top of page

FREQUENTLY ASKED QUESTIONS

What are the "Great Books?"

The so-called "Great Books" consist of a myriad of written and rhetorical works that commune with one another in a perpetual "Great Conversation" of fundamental ideas across time. The Great Books are the primary source material for the disciplines known as the "liberal arts" or "the humanities." In practice, the Great Books consist of many written works across a wide range of topics, that have since been divided into the disciplines of philosophy, logic, theology, math, science, politics, literature, history, economics, and so on. While different cultures have their own unique and profound canonized Great Books, The Great Conversation primarily focuses upon the Great Books of the Western World, as its founders are Westerners who have been steeped in the Western Canon.

How are the Great Books and liberal arts relevant today?

Socratesperhaps perfidiouslyonce declared: "I am wise because I know that I know but little at all." Irregardless of his intention, Socrates's maxim holds true and inquiry into the nature of reality and the fundamental paradox of the human experience, fosters a sense of humility and civility towards others and the world at large.

 

It has been said the true purpose of the Great Books--especially of the Medieval Trivium and Quadrivium which formed the basis of the modern liberal artsis to help us become better and more humane by forming and refining our moral disposition. In an age filled with rancor, rage, dogmatism, polarization, and stifled and infantilized public discourse, the need for the Great Books is as great as ever.

What is the difference between liberal studies and the liberal arts?

There has been in recent times, a push for "liberal studies" in the universities of the world, but liberal studies bares little resemblance to the traditional "liberal arts." As opposed to the liberal arts which is grounded upon timeless works of great significance, liberal studies tends to apply the liberal educational methodology and its mode of inquiry, upon the self, social group, and matters of historical contingency and happenstance. Hence while the liberal arts wrestle and interact with primary—albeit unresolvable and nebulous—fundamental ideas in a bid to orient oneself towards Truth in the pursuit of happiness which may be actualized through the "Good Life," liberal studies prioritize the investigation of—what the Great Conversation deems are—secondary and ancillary classifications and identifiers, such as race, class, sex, gender, and so on. In this way, it would seem that liberal studies are born from existential angst and despair, whereas the true and genuine liberal arts, direct the self in pursuit of that which is greatest and most perfect, thereby conquering humanity's myopic and self-aggrandizing tendency toward egoism and vanity.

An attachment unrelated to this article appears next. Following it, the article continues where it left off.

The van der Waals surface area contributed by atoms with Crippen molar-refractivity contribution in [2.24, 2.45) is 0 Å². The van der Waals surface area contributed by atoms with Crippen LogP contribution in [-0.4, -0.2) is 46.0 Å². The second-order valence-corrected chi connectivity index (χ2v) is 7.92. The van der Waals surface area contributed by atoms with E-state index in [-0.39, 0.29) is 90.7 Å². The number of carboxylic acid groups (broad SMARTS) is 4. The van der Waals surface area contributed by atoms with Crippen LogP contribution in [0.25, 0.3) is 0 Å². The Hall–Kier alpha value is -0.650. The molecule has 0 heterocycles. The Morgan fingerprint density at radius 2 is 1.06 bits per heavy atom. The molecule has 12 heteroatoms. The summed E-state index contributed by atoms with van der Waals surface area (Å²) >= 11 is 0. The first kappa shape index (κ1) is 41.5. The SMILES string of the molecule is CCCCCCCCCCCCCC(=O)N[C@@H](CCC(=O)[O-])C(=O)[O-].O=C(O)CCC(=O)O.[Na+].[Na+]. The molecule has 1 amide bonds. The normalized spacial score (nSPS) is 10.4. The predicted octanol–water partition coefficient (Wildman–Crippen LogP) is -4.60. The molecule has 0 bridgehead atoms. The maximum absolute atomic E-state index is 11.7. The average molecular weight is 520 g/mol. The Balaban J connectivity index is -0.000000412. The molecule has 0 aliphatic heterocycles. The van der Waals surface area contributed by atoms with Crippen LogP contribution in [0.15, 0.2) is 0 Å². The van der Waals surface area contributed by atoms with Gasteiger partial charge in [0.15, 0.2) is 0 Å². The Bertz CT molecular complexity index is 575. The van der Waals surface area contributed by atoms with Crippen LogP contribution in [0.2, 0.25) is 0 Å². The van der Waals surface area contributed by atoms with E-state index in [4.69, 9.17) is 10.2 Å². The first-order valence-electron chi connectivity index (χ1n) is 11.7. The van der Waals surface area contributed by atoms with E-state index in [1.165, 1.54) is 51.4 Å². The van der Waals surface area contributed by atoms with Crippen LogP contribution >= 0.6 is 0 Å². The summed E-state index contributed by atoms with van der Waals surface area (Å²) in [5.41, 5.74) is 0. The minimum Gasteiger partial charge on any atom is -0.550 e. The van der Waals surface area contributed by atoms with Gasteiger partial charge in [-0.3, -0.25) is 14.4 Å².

Have the liberal arts proper been displaced?

The liberal arts tradition which began to form in the Classical world of Greece and Rome—and was solidified and canonized in Medieval Christendom—has been under attack throughout modernity, which began in earnest during the Enlightenment of the 17th Century. This fact can be seen all around the modern world where science has become an idol by which to expand man's power over nature, rather than as an inductive instrument by which Truth may be measured and ascertained. We believe the driving impetus of this is man's innate propensity for hubris and arrogance. And thus, the dominant mode of education in the modern world is merely vocational training and life preparation: necessary pursuits no doubt, but lesser ones which tend to neglect more primary, moral and spiritual concerns that are necessary for a human being to order his/her soul in accordance with reality.

Fortunately, there does seem to be a subculture of Great Books derived education and classically-oriented individuals in the USA forming—and we aim to be at the forefront of this movement in any way we can.

bottom of page